A recent paper in the British Journal of Psychiatry titled, “Psychiatry beyond the current paradigm” argues that psychiatry has been dominated by a biomedical practice that does not meet the needs of mental health care today. To become a good practice, psychiatry needs to shift from a biomedical framework to a recovery – or non-technical – framework that is dominated by relationships, the growth of service user groups, peer support, and cultural beliefs. The decades’ long domination of psycho-pharmacy, psychotherapy, and ECT treatments needs to be complemented by new evidence that demonstrates the significance of recovery-oriented services, and promotes empowerment and connectedness in mental health care.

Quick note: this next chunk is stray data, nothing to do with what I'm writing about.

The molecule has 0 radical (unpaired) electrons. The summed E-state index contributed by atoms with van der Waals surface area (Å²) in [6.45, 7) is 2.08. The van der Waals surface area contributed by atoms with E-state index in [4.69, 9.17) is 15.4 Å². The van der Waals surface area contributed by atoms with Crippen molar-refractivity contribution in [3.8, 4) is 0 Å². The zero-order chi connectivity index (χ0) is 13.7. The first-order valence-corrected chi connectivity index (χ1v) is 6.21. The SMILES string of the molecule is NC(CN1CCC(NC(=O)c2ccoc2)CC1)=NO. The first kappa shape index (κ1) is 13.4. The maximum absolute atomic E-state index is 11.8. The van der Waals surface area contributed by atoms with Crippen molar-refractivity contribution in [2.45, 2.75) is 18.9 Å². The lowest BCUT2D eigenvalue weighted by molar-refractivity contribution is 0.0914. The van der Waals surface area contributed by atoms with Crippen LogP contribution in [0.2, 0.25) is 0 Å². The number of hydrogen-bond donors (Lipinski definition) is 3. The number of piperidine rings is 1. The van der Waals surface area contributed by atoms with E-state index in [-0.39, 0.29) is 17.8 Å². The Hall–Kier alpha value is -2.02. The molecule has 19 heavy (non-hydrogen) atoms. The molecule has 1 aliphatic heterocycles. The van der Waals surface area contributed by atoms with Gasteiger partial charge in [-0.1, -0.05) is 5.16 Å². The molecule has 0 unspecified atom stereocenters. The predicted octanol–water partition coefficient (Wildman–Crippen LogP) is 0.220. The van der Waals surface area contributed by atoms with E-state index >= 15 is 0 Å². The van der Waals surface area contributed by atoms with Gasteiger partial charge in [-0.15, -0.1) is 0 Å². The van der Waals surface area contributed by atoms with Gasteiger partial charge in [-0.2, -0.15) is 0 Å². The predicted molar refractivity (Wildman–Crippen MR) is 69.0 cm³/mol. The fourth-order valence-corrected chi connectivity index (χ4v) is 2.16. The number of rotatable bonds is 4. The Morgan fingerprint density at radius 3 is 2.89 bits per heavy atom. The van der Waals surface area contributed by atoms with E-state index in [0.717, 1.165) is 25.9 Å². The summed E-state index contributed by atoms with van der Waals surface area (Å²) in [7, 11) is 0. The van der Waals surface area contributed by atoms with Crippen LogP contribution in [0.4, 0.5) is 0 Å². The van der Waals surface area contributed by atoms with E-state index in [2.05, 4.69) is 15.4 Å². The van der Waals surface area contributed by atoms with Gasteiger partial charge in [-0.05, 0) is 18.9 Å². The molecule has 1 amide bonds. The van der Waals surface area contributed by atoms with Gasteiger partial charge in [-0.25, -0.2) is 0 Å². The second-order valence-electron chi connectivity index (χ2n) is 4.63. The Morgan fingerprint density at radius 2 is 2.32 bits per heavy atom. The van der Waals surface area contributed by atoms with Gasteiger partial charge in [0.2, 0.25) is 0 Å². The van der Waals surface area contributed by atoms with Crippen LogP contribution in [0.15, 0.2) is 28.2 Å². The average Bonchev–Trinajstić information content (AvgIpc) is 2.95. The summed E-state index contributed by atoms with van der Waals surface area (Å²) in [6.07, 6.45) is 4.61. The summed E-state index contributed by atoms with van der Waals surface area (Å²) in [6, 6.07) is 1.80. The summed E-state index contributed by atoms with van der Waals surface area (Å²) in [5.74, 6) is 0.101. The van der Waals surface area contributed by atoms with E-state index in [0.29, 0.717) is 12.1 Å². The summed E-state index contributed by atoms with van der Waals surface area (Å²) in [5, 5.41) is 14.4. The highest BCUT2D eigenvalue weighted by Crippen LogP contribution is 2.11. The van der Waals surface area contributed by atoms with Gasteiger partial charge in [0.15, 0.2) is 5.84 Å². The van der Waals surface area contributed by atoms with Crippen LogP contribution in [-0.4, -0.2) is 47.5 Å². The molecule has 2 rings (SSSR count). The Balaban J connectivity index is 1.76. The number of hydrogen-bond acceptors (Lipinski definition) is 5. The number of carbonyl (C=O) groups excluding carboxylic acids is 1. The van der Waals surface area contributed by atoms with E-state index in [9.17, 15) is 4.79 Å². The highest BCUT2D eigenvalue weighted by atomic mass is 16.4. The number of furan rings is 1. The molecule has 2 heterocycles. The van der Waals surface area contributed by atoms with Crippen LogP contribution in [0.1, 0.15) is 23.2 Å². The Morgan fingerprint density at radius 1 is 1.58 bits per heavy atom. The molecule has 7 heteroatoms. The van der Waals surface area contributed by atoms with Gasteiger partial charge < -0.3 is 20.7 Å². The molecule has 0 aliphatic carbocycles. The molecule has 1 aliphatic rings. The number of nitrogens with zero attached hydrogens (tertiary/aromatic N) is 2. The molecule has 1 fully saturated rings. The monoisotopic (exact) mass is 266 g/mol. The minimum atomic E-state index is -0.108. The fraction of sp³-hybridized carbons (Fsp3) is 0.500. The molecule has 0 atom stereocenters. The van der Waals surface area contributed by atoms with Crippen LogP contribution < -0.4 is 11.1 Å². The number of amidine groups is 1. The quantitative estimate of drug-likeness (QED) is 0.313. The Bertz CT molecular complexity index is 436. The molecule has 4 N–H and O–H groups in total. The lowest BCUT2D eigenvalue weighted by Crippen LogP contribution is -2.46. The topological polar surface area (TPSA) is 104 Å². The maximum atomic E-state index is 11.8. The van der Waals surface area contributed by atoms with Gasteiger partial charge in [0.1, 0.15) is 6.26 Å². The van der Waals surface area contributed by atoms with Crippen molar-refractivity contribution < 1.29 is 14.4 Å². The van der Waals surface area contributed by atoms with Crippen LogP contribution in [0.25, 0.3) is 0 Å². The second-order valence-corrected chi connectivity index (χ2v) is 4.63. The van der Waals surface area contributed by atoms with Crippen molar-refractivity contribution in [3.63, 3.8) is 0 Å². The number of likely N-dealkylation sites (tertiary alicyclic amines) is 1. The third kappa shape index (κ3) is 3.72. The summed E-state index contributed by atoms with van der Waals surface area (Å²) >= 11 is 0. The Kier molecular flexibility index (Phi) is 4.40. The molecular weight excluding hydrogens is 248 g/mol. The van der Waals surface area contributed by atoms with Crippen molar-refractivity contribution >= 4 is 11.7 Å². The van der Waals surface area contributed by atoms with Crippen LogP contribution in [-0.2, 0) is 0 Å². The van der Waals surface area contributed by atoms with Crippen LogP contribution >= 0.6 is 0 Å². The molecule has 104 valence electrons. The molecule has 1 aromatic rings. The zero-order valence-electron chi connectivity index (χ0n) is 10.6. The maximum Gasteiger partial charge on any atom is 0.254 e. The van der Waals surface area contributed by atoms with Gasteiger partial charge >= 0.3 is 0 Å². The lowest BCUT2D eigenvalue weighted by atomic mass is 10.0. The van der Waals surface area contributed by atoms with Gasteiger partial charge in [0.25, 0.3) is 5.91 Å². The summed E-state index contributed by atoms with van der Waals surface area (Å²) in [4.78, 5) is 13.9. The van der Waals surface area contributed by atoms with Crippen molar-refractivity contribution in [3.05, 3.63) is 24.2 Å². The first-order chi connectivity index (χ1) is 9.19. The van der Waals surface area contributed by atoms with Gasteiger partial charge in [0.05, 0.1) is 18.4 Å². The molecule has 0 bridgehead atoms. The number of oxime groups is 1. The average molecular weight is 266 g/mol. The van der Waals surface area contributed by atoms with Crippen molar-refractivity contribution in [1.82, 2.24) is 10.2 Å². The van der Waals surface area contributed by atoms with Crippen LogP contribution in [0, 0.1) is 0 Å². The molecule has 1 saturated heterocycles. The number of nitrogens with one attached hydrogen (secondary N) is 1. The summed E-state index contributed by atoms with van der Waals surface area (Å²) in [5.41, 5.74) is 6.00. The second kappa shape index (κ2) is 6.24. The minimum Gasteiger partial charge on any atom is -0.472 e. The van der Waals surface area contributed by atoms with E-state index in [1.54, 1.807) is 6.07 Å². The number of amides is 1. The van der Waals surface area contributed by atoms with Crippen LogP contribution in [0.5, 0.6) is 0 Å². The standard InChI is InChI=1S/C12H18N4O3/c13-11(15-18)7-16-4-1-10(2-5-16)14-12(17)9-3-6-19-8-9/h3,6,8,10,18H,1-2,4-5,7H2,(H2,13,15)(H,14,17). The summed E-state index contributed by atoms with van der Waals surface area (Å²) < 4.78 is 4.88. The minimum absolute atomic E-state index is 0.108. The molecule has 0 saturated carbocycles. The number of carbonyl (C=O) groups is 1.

The authors of this paper state that the balance of evidence does not favour a biomedical framework in addressing mental health problems. Instead authors state that a framework which supports the interplay of biological, psychological, social and cultural forces needs to be developed. The evidence shows that more positive treatment outcomes are achieved through recovery-oriented services than through the use of drugs, therapy, or other clinical treatments.
Greater collaboration with service user groups such as the Hearing Voices Network is also supported, as these types of groups have gained recognition by governments and organizations such as the World Health Organization. Advancement of psychiatry will only come, the authors assert, when mental health care is explored and rethinking of expertise is considered.